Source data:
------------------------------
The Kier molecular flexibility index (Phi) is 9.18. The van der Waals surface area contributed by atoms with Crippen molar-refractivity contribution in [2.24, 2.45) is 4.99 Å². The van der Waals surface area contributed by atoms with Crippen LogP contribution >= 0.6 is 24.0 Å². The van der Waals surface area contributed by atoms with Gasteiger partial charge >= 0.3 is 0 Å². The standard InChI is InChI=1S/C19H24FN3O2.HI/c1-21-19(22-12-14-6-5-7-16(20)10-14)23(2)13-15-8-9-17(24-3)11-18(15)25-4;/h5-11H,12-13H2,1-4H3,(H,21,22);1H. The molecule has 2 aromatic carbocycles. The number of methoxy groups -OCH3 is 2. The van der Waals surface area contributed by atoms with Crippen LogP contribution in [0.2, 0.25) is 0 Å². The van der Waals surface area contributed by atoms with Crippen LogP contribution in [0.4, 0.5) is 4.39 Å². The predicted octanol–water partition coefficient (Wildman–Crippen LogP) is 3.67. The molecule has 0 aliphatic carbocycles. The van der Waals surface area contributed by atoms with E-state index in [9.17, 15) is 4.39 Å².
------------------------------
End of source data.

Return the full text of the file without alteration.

The Kier molecular flexibility index (Phi) is 9.18. The van der Waals surface area contributed by atoms with Crippen molar-refractivity contribution in [2.24, 2.45) is 4.99 Å². The van der Waals surface area contributed by atoms with Crippen LogP contribution >= 0.6 is 24.0 Å². The van der Waals surface area contributed by atoms with Gasteiger partial charge >= 0.3 is 0 Å². The standard InChI is InChI=1S/C19H24FN3O2.HI/c1-21-19(22-12-14-6-5-7-16(20)10-14)23(2)13-15-8-9-17(24-3)11-18(15)25-4;/h5-11H,12-13H2,1-4H3,(H,21,22);1H. The molecule has 2 aromatic carbocycles. The number of methoxy groups -OCH3 is 2. The van der Waals surface area contributed by atoms with Crippen LogP contribution in [0.2, 0.25) is 0 Å². The van der Waals surface area contributed by atoms with Crippen LogP contribution in [0.4, 0.5) is 4.39 Å². The predicted octanol–water partition coefficient (Wildman–Crippen LogP) is 3.67. The molecule has 0 aliphatic carbocycles. The van der Waals surface area contributed by atoms with E-state index in [9.17, 15) is 4.39 Å².